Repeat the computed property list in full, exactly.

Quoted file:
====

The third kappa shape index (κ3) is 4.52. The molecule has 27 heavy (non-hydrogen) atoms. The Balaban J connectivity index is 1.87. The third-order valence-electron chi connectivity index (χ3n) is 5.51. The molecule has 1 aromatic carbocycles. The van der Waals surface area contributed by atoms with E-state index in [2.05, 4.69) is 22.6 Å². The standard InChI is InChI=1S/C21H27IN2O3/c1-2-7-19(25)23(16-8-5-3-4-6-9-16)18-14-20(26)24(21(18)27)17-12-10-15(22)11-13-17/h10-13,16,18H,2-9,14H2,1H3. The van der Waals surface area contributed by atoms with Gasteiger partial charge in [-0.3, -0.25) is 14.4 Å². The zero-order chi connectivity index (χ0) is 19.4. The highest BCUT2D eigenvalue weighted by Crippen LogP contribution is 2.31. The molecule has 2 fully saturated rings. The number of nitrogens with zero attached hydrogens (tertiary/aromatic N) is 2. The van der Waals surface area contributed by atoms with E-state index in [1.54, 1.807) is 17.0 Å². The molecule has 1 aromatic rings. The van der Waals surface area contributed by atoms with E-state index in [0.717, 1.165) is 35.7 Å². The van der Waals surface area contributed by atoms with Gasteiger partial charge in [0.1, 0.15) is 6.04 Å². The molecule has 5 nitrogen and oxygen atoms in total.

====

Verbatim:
The third kappa shape index (κ3) is 4.52. The molecule has 27 heavy (non-hydrogen) atoms. The Balaban J connectivity index is 1.87. The third-order valence-electron chi connectivity index (χ3n) is 5.51. The molecule has 1 aromatic carbocycles. The van der Waals surface area contributed by atoms with E-state index in [2.05, 4.69) is 22.6 Å². The standard InChI is InChI=1S/C21H27IN2O3/c1-2-7-19(25)23(16-8-5-3-4-6-9-16)18-14-20(26)24(21(18)27)17-12-10-15(22)11-13-17/h10-13,16,18H,2-9,14H2,1H3. The van der Waals surface area contributed by atoms with Gasteiger partial charge in [-0.3, -0.25) is 14.4 Å². The zero-order chi connectivity index (χ0) is 19.4. The highest BCUT2D eigenvalue weighted by Crippen LogP contribution is 2.31. The molecule has 2 fully saturated rings. The number of nitrogens with zero attached hydrogens (tertiary/aromatic N) is 2. The van der Waals surface area contributed by atoms with E-state index in [1.54, 1.807) is 17.0 Å². The molecule has 1 aromatic rings. The van der Waals surface area contributed by atoms with E-state index in [0.717, 1.165) is 35.7 Å². The van der Waals surface area contributed by atoms with Gasteiger partial charge in [0.1, 0.15) is 6.04 Å². The molecule has 5 nitrogen and oxygen atoms in total.